The best fiction novels to learn the art of creating story

William H. Coles Author Of McDowell
By William H. Coles

The Books I Picked & Why

Pride and Prejudice

By Jane Austen

Book cover of Pride and Prejudice

Why this book?

Published in 1813, this book demonstrates the basics of storytelling, techniques that have lasted for more than 200 years in the book’s various versions and recently in films. Important for the quality of the characterization and engaging the reader in a different, early nineteenth-century world. Be prepared to experience emotions and attachments Jane Austen was capable of creating with the written word. 

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One Flew Over the Cuckoo's Nest

By Ken Kesey

Book cover of One Flew Over the Cuckoo's Nest

Why this book?

Ken Kesey uses conflict and action to create a dramatically sequenced series of events about unique, interesting characters. Readers are often surprised at how much they really care about these nutty souls. This was Kesey’s only success and grew from a peculiar personal history. It is worthy of study for the value of an innovative, if not bizarre, storyline so well told that it has become an inseparable part of American culture. 

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Wuthering Heights

By Emily Bronte

Book cover of Wuthering Heights

Why this book?

Emily Brontë’s only novel is a masterpiece, especially for the writer eager to learn the techniques of great fiction. The narration seamlessly involves the narrator and many of the characters. The timeline is complex with story-present only a small part of the total text; the major portion of the story is back story...always in action scenes and with carefully maintained chronology.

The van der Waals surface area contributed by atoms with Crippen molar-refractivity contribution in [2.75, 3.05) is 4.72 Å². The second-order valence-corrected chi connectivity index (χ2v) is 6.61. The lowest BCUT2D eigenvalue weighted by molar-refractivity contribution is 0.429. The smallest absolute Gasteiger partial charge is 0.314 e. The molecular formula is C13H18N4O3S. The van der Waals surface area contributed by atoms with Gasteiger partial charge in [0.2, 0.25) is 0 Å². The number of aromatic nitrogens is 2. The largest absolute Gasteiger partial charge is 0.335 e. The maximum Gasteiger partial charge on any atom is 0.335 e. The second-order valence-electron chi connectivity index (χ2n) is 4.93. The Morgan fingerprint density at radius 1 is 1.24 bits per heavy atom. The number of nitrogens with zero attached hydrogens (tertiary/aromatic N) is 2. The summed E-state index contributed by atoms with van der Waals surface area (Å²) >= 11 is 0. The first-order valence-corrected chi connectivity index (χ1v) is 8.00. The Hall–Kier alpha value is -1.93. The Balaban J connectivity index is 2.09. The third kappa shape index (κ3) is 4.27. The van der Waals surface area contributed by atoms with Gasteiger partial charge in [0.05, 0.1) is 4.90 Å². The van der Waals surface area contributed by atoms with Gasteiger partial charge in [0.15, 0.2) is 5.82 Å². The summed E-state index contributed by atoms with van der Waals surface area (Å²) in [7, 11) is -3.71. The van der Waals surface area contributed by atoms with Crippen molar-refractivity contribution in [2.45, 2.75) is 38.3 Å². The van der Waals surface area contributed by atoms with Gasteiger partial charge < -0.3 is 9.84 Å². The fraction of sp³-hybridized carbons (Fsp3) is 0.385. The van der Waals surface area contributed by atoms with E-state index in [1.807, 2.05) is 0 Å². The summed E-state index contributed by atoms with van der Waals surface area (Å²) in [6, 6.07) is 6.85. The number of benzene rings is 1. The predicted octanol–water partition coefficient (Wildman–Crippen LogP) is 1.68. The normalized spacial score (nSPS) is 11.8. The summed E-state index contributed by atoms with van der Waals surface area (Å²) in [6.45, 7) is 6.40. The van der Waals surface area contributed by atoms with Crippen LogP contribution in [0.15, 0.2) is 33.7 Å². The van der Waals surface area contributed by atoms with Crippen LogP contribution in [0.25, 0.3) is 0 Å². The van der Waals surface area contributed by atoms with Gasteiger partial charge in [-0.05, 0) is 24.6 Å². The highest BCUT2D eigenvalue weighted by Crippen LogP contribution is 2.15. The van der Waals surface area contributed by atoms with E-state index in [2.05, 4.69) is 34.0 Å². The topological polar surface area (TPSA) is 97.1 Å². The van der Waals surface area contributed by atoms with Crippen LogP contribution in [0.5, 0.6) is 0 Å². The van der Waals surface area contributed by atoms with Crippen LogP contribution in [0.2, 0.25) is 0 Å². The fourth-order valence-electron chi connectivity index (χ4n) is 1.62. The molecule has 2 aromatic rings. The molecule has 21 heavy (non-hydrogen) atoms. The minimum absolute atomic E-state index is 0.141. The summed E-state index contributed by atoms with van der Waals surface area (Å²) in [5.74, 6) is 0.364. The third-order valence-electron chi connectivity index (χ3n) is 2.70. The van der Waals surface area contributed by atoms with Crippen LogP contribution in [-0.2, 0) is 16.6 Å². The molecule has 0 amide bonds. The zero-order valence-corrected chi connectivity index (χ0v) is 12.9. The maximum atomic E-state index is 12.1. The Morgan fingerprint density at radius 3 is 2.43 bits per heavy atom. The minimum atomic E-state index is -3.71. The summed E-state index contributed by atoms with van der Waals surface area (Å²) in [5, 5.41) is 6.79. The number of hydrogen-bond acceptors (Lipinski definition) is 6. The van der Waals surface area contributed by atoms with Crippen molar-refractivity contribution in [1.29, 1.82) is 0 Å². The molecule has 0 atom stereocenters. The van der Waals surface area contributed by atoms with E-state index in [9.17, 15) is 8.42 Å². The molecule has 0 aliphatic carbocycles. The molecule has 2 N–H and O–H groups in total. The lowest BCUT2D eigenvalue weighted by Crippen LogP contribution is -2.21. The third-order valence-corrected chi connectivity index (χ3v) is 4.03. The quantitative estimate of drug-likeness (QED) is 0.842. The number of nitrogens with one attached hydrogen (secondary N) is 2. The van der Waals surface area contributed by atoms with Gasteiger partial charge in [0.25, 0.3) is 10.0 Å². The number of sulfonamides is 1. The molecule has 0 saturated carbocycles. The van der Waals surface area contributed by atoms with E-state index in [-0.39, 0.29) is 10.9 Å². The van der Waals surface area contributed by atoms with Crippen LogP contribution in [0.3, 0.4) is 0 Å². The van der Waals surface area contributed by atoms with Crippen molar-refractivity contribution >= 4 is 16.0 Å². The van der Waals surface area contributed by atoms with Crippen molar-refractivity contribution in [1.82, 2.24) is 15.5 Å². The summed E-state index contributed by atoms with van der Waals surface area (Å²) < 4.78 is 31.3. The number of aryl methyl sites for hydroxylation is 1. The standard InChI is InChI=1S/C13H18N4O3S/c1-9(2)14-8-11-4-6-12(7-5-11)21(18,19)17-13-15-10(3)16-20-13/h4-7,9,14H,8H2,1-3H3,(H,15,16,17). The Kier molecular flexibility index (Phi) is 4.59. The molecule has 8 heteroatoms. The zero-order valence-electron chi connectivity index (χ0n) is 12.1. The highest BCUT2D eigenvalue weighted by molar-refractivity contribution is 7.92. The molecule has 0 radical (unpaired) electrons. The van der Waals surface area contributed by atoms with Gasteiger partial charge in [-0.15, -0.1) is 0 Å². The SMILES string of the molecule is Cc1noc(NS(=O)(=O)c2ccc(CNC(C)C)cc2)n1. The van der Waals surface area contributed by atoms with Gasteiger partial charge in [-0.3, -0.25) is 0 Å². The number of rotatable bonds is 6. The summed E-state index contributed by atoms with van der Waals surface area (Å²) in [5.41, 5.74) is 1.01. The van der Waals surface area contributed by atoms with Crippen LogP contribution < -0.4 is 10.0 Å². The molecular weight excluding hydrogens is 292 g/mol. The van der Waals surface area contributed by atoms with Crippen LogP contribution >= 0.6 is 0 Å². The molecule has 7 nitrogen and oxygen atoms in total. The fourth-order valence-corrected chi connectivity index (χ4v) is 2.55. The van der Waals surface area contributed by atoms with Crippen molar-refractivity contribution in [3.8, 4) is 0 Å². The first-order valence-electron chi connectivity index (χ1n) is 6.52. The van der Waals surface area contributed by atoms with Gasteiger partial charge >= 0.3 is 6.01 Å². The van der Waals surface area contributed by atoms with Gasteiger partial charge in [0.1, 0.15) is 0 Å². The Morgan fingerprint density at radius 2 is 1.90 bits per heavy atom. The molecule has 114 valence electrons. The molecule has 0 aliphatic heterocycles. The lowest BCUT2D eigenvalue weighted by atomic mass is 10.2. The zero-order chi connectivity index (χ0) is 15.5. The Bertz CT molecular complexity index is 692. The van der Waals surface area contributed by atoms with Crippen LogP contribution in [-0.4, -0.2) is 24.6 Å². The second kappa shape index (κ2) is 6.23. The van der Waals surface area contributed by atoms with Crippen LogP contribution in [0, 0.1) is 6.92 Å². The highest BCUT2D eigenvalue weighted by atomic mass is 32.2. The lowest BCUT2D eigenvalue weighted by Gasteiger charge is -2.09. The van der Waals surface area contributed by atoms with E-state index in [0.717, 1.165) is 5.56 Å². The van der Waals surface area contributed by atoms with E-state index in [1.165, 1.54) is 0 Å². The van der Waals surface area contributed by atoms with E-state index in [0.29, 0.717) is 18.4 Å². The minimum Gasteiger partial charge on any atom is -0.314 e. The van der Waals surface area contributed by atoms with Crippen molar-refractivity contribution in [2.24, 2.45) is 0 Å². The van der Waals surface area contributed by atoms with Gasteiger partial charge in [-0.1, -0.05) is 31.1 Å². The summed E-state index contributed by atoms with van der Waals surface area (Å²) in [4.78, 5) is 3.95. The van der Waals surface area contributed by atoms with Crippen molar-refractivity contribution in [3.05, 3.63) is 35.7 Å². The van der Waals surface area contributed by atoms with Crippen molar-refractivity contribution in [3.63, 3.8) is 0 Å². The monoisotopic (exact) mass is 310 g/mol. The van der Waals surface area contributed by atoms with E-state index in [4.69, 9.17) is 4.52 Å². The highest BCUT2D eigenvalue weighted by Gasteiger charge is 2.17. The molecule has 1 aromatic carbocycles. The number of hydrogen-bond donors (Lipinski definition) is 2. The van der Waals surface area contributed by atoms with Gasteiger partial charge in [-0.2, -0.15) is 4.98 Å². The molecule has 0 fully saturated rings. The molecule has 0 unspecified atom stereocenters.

Heathcliff and Catherine are well-developed characters, and the influence of Ellen Dean as a narrator reflects effective use of intriguing narrator-reliability and irony. Overall, richly rewarding, well worth rereading, and always something to learn for improving personal writing of literary stories.

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Anna Karenina

By Leo Tolstoy

Book cover of Anna Karenina

Why this book?

Tolstoy’s novel is cherished by most writers. Strong character achievements in Anna, her husband Karenin, her lover Vronsky, and her brother Levin. Probably one of the best examples of a complex action plot driven by character traits. Important to read the copy by the translators, husband and wife, Pevear and Volokhonsky. Applauded for their development of translation skills, and demonstrated in this novel, in Russian and French. Tolstoy is a unique artist with a life of contradictions and inexplicable decisions. He had an influence on Chekhov and their relationship, and Tolstoy’s family life is revelatory and rewarding to explore.

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By William Kennedy

Book cover of Ironweed

Why this book?

William Kennedy won the Pulitzer Prize in 1984 for this novel. An interesting study in the use of internal reflection, as well as explored levels of consciousness and complex timeline. The protagonist is Francis Phelan, a former professional baseball player who left Albany in shame after dropping his infant son Gerald to his death. It is the third book in Kennedy's Albany Cycle. The film was nominated for Academy Awards for Best Actor in a Leading Role (for Jack Nicholson) and Best Actress in a Leading Role (for Meryl Streep). The novel is rich with dramatic tension.

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